NW’s plot-lines in brief suffice to show this. The Leah/Shar plot sounds like a lefty-liberal poser at a dinner party. Should a lower-middle class Londoner be altruistic to a local in distress? If it turns out she’s a drug-addicted prostitute does this veto her claim? There is Felix Cooper, the likeable black man trying to go clean. Felix, somewhat inevitably, sleeps with his white coked-up trust-funded ballerina ex (yes, this character is at once everything and nothing). During the Felix narration, Smith inserts the obligatory older white character to gloss his youth slang “bare” and “long”. If Smith is intending to make a point as to lexical class or race markers she is mistaken: such slang is now in common use by people of many ethnic and social backgrounds. Glossing the slang merely panders to older readers requiring comparison to their own generations’ senses of “normalcy”. There is Natalie Blake/Keisha, the local Willesden girl gone good overcoming poverty, racial prejudice, and sexism to become a (relatively) successful lawyer. Despite the upward trend of her narrative, marital issues ensue: Natalie’s story steadily declines into that of the middle-aged middle classes and their discontents. And there is the stipulated chance meeting in a corner shop (owned by a Sikh, staffed by his son).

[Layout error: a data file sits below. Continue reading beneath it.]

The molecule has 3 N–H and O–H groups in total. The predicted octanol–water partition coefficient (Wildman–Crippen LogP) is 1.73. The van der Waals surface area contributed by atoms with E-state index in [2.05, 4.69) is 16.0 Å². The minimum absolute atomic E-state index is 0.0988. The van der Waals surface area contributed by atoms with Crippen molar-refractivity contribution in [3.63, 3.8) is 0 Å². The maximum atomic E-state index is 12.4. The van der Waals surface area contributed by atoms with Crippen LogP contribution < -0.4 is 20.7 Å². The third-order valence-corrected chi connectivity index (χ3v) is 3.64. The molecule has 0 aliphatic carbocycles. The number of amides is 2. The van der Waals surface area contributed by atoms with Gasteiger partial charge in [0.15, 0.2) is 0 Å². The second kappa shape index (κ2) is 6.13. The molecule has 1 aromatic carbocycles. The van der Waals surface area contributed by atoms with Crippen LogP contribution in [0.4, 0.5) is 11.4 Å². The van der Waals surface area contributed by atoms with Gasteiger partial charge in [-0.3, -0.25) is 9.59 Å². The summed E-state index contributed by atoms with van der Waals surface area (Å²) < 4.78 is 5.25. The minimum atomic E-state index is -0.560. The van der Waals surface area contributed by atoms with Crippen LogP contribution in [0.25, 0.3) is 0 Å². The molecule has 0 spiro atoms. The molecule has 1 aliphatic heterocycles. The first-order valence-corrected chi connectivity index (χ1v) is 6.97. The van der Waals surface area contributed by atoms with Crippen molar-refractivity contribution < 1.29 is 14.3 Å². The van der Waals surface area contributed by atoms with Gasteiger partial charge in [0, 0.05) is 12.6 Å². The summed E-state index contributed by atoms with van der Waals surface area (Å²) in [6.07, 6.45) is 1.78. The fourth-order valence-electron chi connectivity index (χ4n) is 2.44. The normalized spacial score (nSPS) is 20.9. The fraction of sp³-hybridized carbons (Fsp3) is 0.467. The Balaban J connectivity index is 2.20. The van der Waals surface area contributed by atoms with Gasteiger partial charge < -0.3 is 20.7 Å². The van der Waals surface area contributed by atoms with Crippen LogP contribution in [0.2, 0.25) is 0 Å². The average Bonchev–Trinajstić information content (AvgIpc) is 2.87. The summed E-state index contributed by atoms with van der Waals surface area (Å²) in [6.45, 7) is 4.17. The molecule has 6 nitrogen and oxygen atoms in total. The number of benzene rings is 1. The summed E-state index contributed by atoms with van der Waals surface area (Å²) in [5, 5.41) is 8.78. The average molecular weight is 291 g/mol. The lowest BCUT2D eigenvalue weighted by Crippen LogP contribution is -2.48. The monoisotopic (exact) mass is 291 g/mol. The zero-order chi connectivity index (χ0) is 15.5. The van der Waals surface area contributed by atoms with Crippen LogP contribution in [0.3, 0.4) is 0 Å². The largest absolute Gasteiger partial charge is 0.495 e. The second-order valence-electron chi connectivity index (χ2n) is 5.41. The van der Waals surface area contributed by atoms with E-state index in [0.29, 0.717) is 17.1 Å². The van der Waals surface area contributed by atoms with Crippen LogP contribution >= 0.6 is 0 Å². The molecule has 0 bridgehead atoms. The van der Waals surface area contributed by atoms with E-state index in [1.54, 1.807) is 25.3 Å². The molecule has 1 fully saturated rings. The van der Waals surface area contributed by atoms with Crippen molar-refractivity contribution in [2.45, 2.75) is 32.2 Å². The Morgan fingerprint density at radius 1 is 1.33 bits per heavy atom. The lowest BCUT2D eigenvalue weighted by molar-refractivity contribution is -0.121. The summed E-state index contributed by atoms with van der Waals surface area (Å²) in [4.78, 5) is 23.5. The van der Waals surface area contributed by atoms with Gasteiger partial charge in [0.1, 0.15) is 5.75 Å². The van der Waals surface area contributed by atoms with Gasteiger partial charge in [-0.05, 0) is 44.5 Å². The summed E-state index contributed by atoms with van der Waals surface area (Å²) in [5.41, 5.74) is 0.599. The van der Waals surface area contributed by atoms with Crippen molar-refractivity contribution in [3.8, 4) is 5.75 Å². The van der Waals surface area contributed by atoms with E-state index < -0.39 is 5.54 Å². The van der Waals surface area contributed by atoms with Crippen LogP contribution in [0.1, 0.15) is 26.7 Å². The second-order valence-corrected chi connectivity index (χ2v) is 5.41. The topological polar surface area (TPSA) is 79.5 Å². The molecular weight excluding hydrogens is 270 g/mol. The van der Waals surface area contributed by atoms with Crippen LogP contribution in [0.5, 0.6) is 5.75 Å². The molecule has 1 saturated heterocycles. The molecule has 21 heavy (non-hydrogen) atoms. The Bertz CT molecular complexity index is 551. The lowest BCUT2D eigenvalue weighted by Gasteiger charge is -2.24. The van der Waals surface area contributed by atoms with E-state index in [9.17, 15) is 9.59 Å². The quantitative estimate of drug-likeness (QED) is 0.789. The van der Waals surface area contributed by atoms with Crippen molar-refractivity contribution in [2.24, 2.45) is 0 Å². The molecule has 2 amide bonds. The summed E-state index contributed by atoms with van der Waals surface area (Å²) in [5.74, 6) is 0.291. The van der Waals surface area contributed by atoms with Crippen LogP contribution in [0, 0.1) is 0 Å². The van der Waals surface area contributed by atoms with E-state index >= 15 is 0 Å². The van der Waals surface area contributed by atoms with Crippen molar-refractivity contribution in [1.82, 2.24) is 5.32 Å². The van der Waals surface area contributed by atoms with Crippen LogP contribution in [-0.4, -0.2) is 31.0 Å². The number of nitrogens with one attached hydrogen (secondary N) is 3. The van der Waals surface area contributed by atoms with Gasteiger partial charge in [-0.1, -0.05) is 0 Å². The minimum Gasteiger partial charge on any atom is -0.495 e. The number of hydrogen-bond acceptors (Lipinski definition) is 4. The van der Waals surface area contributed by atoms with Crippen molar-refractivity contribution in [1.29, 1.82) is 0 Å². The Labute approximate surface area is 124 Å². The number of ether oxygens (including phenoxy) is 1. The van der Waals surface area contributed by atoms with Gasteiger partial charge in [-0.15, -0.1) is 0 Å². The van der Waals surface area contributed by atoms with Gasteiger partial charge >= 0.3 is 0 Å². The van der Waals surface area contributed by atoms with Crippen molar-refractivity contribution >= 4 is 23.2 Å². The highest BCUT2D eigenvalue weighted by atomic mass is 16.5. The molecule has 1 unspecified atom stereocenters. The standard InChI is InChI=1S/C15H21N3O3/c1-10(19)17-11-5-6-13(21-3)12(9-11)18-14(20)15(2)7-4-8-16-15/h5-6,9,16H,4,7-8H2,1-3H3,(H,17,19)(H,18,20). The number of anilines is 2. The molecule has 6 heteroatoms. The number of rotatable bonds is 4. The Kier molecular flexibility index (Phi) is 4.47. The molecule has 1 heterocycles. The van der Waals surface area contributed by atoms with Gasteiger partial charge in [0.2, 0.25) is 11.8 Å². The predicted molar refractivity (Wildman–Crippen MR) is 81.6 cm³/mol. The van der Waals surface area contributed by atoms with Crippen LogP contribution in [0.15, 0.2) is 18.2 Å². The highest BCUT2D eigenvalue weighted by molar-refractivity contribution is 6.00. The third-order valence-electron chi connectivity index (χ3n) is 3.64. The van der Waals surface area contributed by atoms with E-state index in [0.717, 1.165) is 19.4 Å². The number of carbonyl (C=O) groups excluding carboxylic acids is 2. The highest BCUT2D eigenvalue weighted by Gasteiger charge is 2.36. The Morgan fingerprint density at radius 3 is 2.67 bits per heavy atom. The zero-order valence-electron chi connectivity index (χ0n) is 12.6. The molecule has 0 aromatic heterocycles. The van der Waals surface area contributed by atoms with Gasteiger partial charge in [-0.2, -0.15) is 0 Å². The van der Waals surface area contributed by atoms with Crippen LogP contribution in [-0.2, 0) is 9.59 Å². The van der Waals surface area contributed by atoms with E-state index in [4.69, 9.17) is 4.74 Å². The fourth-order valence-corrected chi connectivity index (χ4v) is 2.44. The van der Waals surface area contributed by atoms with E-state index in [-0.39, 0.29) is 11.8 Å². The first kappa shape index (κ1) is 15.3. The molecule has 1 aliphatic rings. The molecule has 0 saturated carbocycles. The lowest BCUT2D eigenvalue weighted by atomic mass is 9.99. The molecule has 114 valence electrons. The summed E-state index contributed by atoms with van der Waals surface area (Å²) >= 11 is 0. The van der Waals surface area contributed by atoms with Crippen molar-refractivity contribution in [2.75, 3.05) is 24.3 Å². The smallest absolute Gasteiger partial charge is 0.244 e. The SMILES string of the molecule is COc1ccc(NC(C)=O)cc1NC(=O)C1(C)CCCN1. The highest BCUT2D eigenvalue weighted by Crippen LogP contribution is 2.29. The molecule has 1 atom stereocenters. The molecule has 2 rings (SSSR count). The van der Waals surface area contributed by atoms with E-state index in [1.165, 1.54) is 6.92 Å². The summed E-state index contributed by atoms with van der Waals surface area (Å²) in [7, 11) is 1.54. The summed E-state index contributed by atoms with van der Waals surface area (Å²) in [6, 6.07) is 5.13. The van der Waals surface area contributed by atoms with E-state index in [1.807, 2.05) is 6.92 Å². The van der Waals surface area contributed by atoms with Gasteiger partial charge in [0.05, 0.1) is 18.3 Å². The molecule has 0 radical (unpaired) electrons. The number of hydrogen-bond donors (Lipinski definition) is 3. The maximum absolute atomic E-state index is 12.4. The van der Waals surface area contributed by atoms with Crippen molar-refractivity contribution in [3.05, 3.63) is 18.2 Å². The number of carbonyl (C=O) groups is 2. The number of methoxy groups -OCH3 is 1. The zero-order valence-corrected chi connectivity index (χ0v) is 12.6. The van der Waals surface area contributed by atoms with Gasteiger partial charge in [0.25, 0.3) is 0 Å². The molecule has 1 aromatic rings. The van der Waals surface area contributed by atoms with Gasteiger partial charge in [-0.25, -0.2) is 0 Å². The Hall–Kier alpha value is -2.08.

Smith perhaps pays for her allegiance to realism’s purported verisimilitude. A State of the Nation novel requires, if not demands, the inclusion of the drab day-to-day realities of multicultural London to fulfil its genre conventions. Smith’s synthesis of the minutiae of London life into novel form ticks boxes. Smith’s attempts at experimentation could not be said to be particularly original. Adam Mars-Jones, in his Guardian review, is correct when he critiques the stream of consciousness Leah section: “The touches of dilute Joycean play are less like new ways of looking at the world than mildly adventurous ways of organising a narrative.” The same applies to the other parts. Felix Cooper’s peregrinations are shown via the conventional third person and chaptered prose of lyrical realism. That he is the most likeable character perhaps intimates that “bedtime” stories are hard to beat for affect. Keisha/Natalie Blake’s Bildungsroman is comprised of 185 individually titled essayistic shorts (e.g. ‘Beehive’, ‘Ambition’, ‘Parklife’). They would best be described as Lydia Davis-lite: surreal, cryptic, and brief. But the pseudo-philosophical vignettes—”There had been an event. To speak of it required the pluperfect”; “They thought life was a problem that could be solved by means of professionalization”—are mired by their coercion into an ever more conventional narrative structure.